Outlook for the Kansai Economy in FY 2008
Economy beset by troubles at home and abroad has both strengths and weaknesses;
outlook mixed, but growth set to recover to 2% range
December 12, 2007
In recent months, the Japanese economy has been beset by troubles at home and abroad, including (i) the sub-prime loan crisis in the United States, (ii) the confusion over the approval of applications for building certification that has arisen since the revised Building Standards Law came into force and (iii) the rise in prices and fall in real incomes due to the rise in the price of crude oil, cereals, etc.
In the United States, a fall of $10 billion in housing investment and of $80 billion in consumer spending is generally reckoned to result in US imports falling by $7.8 billion. A breakdown of these figures suggests that the greatest impact on Japan will be felt in the automobile and automotive parts industries. Recently, Japanese exports of automobiles and parts to the United States have been falling, but shipments to China have been growing. The Kansai Region is not greatly affected by the former, and does not benefit to any significant extent from the latter. Thanks to a sharp rise in shipments to newly developing economies and resource-producing countries, exports as a whole are steady.
In recent months, the number of construction starts has remained well below its former level, but the trends in the number of applications for building certification and the number of buildings certified suggest that the situation will become less confused as time goes on. The trend on a progress basis, calculated from the fall in the number of construction starts to date, suggests that housing investment is likely to show a sharp fall for fiscal 2007 sharply, but a year-on-year rise in fiscal 2008. If housing investment falls by 15% in fiscal 2007, the value of output at national and regional levels is likely to fall by approximately 1% of gross production, taking fiscal 2004 as the base year. Of this, the value of the output of the Kansai Region is likely to fall by approximately \885 billion, and the areas most affected are likely to include the construction, fabricated metal products, primary metal, and ceramics & stone products industries.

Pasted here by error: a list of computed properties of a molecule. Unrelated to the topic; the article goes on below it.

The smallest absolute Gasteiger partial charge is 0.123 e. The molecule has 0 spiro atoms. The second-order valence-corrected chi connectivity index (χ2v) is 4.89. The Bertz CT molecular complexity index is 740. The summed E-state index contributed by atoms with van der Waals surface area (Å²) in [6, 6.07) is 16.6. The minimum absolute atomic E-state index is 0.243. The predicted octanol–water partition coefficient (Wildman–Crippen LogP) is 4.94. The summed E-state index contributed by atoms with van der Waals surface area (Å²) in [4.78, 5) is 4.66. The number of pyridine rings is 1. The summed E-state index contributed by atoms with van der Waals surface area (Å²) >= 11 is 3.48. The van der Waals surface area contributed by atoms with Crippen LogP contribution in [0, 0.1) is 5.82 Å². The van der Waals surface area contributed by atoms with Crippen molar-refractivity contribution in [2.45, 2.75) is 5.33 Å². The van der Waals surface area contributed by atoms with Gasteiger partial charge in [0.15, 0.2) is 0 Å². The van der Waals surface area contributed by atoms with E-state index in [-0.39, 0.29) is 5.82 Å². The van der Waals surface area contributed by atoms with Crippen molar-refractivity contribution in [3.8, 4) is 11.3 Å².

The impact of the deterioration in terms of trade on Japan as a whole will be absorbed gradually, at the various demand stages, and will not be passed on to the final consumer to any great degree or in a concentrated manner, but in recent months the increase in consumer prices has been greatest among the most frequently purchased goods. This has created the impression that the overall prices including the other products are rising faster than the trend shown by statistical indicators, and may be reinforcing the perception that real incomes are stagnating. In the business-to-business field, some small and medium-sized non-manufacturing enterprises are finding it difficult to make a profit, and it is likely that such enterprises will start to take a more cautious stance on capital investment. By contrast, capital investment growth is robust among large enterprises in the Kansai Region.
The real economic growth rate for the Kansai Region is likely to recover to the 2% range, reaching around 2.1%, in fiscal 2008, higher than the figure of 1.4% projected for fiscal 2007, when the sharp fall in housing investment will lead to a temporary downturn. Capital investment, especially among large enterprises, and exports, supported by rapid growth among the newly developing economies and oil-producing countries, will continue to drive economic growth. Meanwhile, if the special factor whereby the growth of housing investment will appear to accelerate is disregarded, demand from the household sector is likely to grow at a gentle pace.
For more information on the content of this report, please contact Kiyoshi Yoshimoto , the Japan Research Institute, Limited.